How does a settlement work?

If both sides can agree on how much your case should settle for—and that means YOU have to agree too, the following steps happen to complete the case:

What a Settlement Means for Your Case

  • A written settlement agreement and “release of claims” is negotiated between the two sides and signed by the plaintiff, i.e., you. This typically includes the amount of money, the identities of everyone who is included by the “release,” and what happens with side claims by insurers and government entities who may claim a piece of the settlement. (This is called “subrogation;” see our video on this.)
  • Sometimes the settlement agreement includes a provision requiring the settling plaintiff to keep secret certain aspects of the case.  We are very cautious about provisions like this, because we think they are often bad for our clients and bad for the justice system. In fact, we have an extensive discussion about secret settlements on another page of our website here.
  • Your attorney will give you a “settlement statement” that shows all the disbursements from the gross amount of the settlement. (That check is always deposited in the law firm’s “trust account,” and checks for net proceeds are written from that account.) The settlement statement shows the total attorney fees following whatever formula was set out in the retainer agreement, whether the fees are divided with any other law firms, the total amount of the law firm’s out-of-pocket expenses prosecuting the case, and any side payments that must be made to doctors, insurers or government agencies to satisfy piggyback claims. The statement will show how your net proceeds are calculated after those deductions.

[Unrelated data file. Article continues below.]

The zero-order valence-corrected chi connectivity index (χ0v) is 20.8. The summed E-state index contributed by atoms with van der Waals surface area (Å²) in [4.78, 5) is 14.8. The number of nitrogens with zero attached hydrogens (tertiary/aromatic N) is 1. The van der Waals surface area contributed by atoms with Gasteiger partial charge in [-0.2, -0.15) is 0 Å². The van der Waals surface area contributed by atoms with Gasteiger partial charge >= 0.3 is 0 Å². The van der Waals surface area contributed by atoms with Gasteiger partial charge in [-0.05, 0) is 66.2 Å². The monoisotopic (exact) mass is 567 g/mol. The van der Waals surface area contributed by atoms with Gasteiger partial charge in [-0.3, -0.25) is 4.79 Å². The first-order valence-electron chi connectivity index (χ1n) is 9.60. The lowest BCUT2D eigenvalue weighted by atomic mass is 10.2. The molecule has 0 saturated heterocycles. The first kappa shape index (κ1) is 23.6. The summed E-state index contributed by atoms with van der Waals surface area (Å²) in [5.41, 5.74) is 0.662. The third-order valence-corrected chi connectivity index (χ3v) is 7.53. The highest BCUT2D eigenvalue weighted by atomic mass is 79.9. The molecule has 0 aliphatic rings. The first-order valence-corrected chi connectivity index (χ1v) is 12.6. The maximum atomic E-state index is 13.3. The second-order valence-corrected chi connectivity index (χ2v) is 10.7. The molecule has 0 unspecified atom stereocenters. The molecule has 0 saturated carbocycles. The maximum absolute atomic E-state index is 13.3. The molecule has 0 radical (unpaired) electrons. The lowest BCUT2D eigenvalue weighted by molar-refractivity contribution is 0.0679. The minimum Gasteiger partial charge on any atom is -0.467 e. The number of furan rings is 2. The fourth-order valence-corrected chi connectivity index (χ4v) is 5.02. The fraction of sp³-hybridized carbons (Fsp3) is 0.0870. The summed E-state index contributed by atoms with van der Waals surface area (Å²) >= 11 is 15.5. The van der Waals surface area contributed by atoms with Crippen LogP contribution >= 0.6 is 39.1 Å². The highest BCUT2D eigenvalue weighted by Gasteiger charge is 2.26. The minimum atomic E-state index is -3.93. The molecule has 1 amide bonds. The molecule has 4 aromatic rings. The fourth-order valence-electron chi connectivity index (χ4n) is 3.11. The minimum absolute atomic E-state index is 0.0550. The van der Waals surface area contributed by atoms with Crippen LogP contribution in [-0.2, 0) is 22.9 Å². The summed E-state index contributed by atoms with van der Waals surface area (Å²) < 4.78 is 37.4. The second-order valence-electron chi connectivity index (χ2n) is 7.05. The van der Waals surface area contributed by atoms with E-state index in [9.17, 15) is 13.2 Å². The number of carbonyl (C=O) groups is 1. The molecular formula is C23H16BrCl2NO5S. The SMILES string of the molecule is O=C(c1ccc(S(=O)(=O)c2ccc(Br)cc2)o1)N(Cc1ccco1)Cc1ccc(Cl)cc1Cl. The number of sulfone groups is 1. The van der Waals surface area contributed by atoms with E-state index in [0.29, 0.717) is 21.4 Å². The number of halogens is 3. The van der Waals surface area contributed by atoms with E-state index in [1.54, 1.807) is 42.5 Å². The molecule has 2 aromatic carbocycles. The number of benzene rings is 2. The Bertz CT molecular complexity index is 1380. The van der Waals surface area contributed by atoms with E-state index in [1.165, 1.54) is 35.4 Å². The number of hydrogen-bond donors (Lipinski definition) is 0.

• Side negotiations sometimes take place between your attorney and any other third parties claiming a piece of your settlement, to try to reduce their claims to a more manageable number.  When government agencies like Medicaid and Medicare are involved, the law firm often has to hire a specialist to work out the final amount owed to the government.
  • In some lawsuits, especially when a child has been hurt, the settlement may include not only a lump sum payable now but also future payments on a fixed schedule over a period of years. These are called annuities or structured settlements. Our law firm works with you and annuity specialists to show you the pros and cons of this type of settlement.
  • Once you agree to all aspects of the settlement, and all third-party claims have been fully negotiated, we disburse to you the net proceeds shown in the settlement statement.
  • If a child’s claim is at issue, a court may want to look over and approve the settlement numbers. If the only claimants are adults, the courts typically don’t get involved.